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2. Water of Purification.—The statute of xix.217 1-22 is peculiar, and the rites it enjoins are full of symbolism. It is implied that water alone was unable to remove the defilement caused by touching a dead body; but at the same time the taint was so common and might be incurred so far from the sanctuary that sacrifice could not always be exacted. In order to meet the case an animal was to be offered, and the residue of its burning was to be kept for use whenever the defilement of death had to be taken away.

A red heifer was to be chosen, the colour of the animal pointing to the hue of blood. The heifer was to be free from blemish, a type of vigorous and prolific life. The charge of the sacrifice was to be given to Eleazar the priest, for the high-priest himself might not undertake a duty the performance of which caused uncleanness. The ceremonies must take place not only outside the tabernacle court, but outside the camp, that the intensity of the uncleanness to be transferred to the animal and purged by the sacrifice may be clearly understood. The heifer being slain, the priest takes of its blood and sprinkles it towards the tent of meeting seven times, in lieu of the ordinary sprinkling on the altar. The whole animal is then burnt, and while the flame ascends the virtue of the residuent ashes is symbolically increased by certain other elements. These are cedar wood, which was believed to have special medicinal qualities, and also may have been chosen on account of the long life of the tree; some threads of scarlet wool which would represent the arterial blood, instinct with vital power; and hyssop which was employed in purification.

The priest, having presided at the sacrifice, was to wash his clothes in water and bathe his flesh and hold himself unclean till the even. The assistant who fed218 the fire was in like manner unclean. These were both to withdraw; and one who was clean was to gather the ashes of the burning and, having provided some clean vessel within the camp, he was to store up the purifying ashes for future use by the people. Finally, the person who did this last duty, having become tainted like the others, was to wash his clothes and be unclean for the day. The ashes were to be used by mixing them with water to make "water for pollution"; that is, water to take away pollution. Special care was to be exercised that only living water, or water from a flowing stream, should be used for this purpose. It was to be applied to the defiled person, vessel, or tent, by means of hyssop. But, again, the man who used the water of purification in this way was to wash his clothes and be unclean until even.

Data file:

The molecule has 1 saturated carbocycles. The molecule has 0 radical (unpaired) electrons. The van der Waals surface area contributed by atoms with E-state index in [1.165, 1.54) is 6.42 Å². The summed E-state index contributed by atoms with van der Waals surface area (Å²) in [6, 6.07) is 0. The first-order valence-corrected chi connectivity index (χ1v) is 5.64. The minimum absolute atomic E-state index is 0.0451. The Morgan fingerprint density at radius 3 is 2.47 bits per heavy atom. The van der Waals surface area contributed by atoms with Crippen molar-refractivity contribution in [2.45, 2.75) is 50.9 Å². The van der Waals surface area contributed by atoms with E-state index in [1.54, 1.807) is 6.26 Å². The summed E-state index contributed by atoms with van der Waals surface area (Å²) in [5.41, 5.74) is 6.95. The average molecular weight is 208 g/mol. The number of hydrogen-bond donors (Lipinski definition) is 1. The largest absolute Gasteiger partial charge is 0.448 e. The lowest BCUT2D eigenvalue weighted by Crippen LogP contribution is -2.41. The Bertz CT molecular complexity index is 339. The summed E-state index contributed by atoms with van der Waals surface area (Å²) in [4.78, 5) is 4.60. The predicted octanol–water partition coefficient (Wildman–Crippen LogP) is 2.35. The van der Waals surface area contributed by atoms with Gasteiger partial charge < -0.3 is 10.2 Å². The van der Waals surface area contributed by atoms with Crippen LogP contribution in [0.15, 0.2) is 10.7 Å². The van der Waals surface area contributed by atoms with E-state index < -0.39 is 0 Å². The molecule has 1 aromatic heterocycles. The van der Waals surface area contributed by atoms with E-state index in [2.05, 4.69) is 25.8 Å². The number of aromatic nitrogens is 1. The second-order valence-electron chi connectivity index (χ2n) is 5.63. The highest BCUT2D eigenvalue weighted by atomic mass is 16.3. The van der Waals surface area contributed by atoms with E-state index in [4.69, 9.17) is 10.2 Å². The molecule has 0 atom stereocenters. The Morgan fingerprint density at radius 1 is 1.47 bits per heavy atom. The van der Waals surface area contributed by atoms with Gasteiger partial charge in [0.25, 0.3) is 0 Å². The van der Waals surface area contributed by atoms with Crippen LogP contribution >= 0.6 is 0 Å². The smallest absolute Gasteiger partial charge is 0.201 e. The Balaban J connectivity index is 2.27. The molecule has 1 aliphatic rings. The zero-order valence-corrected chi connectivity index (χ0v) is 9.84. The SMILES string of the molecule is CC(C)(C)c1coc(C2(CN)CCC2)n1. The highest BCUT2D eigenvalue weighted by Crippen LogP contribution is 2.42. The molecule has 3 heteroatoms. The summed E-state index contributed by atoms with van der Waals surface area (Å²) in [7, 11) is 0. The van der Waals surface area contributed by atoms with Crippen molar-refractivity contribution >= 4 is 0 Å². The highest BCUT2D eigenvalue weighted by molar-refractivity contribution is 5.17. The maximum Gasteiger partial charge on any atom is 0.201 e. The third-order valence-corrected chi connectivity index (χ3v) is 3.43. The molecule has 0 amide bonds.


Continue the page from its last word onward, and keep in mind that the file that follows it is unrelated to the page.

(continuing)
Here we have an extra-sacerdotal rite, not of worship—for as ordinarily used there was no prayer to God, nor perhaps even the thought of appeal to God. It was religious, for the sense of defilement belonged to religion; but when under the necessity of the occasion any one applied the water of purification, his sense of acting the priestly part was reduced to the lowest point. The efficacy came through the action of the accredited priest when the heifer was sacrificed, it might be a year previously. So, although provision was made for needs occurring far from the sanctuary, no opening was left for any one to claim the power belonging to the sacerdotal office. And in order to make this still more sure it was enacted (ver. 21), that though the sprinkled water of purification cleansed the unclean, any one who touched it being himself clean should de facto be defiled. The water was declared so sacred that unless in cases where it was really required no219 one would be disposed to meddle with it. The sanctity of the tabernacle and the priesthood was symbolically carried forth to the most distant parts of the land. All were to be on their guard lest they should incur the judgment of God by abusing that which had ceremonial holiness and power.

The idea here is in a sense directly opposite to that which we associate with the sacred word, by which Divine will is communicated and souls are begotten anew. To use that word, to make it known abroad is the duty of every one who has heard and believed. He diffuses blessing and is himself blessed. There is no strict law hedging about with precautions the happy privilege of conveying to the sin-defiled the message of forgiveness and life. And yet may we not call to recollection here the words of Paul, "I buffet my body, and bring it into bondage; lest by any means, after that I have preached to others, I myself should be rejected." In a spiritual sense they should be clean who bear the vessels of the Lord; and every deed done, every word spoken in the sacred Name, if not with purity of purpose and singleness of heart, involves in guilt him who acts and speaks. The privilege has its accompanying danger; and the more widely it is used in the thousand organisations within and without the Church, the more carefully do all who use it need to guard the sanctity of the message and the Name. "In a great house there are not only vessels of gold and silver, but also of wood and of earth; and some unto honour, and some unto dishonour. If a man therefore purge himself from these"—the profane babblings of those who do not handle the word of God aright—"he shall be a vessel unto honour, sanctified, meet for the Master's use, prepared unto every good work."

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